Earlier this week, the Clerk of the U.S. Court of Appeals for the Eighth Circuit suggested that the court may not rule at all on the NFL’s pending motion to stay the lifting of the lockout while the appeal of Judge Nelson’s decision to end the lockout proceeds. The statement from Michael Gans to USA Today raised eyebrows, given that the paperwork has been submitted by the parties and the issue otherwise is teed up for consideration.
A theory has emerged regarding the possibility that the Eighth Circuit simply won’t rule on the motion for a stay.
In 2009, Judge Steven M. Colloton agreed with the players in an appeal regarding Mike Vick’s bonus money from the Falcons, and regarding the league’s effort to bump Judge David Doty from his position as the overseer of the Collective Bargaining Agreement. Colloton, who was nominated for his position by President George W. Bush and thus arguably predisposed to enter pro-business rulings, is viewed in some league circles as a possible swing vote in the Tom Brady antitrust lawsuit.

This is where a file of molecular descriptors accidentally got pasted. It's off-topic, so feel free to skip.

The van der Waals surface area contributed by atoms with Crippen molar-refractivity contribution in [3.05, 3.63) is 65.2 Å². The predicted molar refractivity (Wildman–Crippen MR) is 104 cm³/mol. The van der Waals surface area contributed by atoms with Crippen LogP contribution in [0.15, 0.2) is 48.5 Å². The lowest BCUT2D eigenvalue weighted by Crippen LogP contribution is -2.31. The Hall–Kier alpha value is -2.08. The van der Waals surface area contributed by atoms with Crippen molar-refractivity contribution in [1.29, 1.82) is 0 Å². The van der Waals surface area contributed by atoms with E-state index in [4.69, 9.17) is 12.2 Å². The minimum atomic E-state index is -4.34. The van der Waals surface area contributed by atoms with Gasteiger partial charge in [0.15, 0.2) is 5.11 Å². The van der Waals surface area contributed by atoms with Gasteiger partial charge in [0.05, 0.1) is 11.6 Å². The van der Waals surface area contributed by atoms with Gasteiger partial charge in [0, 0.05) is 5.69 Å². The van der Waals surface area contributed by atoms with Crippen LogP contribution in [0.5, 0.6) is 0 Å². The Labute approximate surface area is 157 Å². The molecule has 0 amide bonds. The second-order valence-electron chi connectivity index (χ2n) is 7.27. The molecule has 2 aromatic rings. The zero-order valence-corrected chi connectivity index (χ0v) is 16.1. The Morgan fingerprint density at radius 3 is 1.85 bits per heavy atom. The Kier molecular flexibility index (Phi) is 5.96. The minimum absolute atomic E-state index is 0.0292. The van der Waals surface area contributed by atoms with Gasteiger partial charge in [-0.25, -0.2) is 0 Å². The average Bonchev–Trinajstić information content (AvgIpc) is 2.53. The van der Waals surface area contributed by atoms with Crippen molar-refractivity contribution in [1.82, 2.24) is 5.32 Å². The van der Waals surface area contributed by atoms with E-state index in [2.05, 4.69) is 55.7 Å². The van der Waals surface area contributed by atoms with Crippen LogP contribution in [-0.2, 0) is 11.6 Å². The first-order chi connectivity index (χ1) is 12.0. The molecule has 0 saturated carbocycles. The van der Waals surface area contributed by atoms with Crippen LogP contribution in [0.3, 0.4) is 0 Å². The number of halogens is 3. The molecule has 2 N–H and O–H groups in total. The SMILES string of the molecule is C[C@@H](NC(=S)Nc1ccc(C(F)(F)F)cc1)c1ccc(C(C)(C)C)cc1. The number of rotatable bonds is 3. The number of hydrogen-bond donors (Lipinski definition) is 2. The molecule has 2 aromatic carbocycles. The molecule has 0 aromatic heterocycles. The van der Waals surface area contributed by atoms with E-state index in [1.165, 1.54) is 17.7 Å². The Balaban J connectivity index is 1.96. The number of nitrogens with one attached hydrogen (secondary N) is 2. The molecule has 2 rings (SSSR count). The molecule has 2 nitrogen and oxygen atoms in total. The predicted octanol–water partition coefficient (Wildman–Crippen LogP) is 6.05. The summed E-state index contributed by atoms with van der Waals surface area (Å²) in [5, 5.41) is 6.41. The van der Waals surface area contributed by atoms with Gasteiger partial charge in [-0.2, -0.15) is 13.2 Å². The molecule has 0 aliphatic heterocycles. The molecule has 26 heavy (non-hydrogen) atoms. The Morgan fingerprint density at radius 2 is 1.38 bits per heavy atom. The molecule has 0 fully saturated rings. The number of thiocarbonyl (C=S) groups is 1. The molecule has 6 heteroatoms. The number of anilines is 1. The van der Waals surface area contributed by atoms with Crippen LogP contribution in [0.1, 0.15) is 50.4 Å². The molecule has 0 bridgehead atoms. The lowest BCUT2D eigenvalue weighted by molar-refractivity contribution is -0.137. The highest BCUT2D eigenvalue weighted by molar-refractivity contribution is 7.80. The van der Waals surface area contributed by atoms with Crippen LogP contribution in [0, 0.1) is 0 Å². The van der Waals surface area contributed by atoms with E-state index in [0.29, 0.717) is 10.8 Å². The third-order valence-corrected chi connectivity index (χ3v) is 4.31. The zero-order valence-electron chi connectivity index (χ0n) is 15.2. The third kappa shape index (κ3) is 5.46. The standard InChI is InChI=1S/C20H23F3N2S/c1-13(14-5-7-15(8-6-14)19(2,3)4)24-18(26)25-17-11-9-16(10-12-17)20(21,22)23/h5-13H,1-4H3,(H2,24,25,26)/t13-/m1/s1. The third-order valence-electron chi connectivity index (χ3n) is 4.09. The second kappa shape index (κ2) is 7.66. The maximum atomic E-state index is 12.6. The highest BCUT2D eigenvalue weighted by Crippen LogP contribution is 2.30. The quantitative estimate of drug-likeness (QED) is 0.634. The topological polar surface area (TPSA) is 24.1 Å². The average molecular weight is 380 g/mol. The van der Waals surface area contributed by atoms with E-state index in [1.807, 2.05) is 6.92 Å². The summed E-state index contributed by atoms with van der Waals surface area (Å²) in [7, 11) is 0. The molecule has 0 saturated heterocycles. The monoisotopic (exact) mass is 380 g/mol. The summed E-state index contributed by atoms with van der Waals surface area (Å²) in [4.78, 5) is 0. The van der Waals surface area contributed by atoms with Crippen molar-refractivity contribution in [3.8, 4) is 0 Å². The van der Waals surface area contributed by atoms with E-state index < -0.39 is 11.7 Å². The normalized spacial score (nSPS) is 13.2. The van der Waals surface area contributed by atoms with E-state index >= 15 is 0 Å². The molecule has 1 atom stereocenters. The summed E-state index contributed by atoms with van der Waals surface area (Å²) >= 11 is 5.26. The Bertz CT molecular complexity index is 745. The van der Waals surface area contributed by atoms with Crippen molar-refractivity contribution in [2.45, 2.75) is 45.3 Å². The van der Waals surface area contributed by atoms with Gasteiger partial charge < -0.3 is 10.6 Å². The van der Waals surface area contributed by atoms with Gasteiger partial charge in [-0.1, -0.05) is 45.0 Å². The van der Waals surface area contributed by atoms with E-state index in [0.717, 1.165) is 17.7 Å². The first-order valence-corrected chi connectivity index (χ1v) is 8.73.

Last week, Judge Colloton and Judge Duane Benton agreed to give the NFL a temporary stay, with Judge Kermit Bye strongly disagreeing. As to the motion for a full stay, some believe that Benton will side with the league, Bye will side with the players, and Colloton could go either way. And so the thinking is that Colloton may be reluctant to tip his hand as to the appeal itself by picking one side or the other when it comes to the motion for a stay.
Of course, that thinking could amount to over-thinking. But we’re thinking that the idle time during the stutter-step lockout has prompted so much thinking. Regardless of the reason for the delay, the Eighth Circuit’s failure to act on the motion for a stay is the latest unexpected development in a growing string of them.
Which of course means that a ruling on the motion for a stay probably will be announced later today.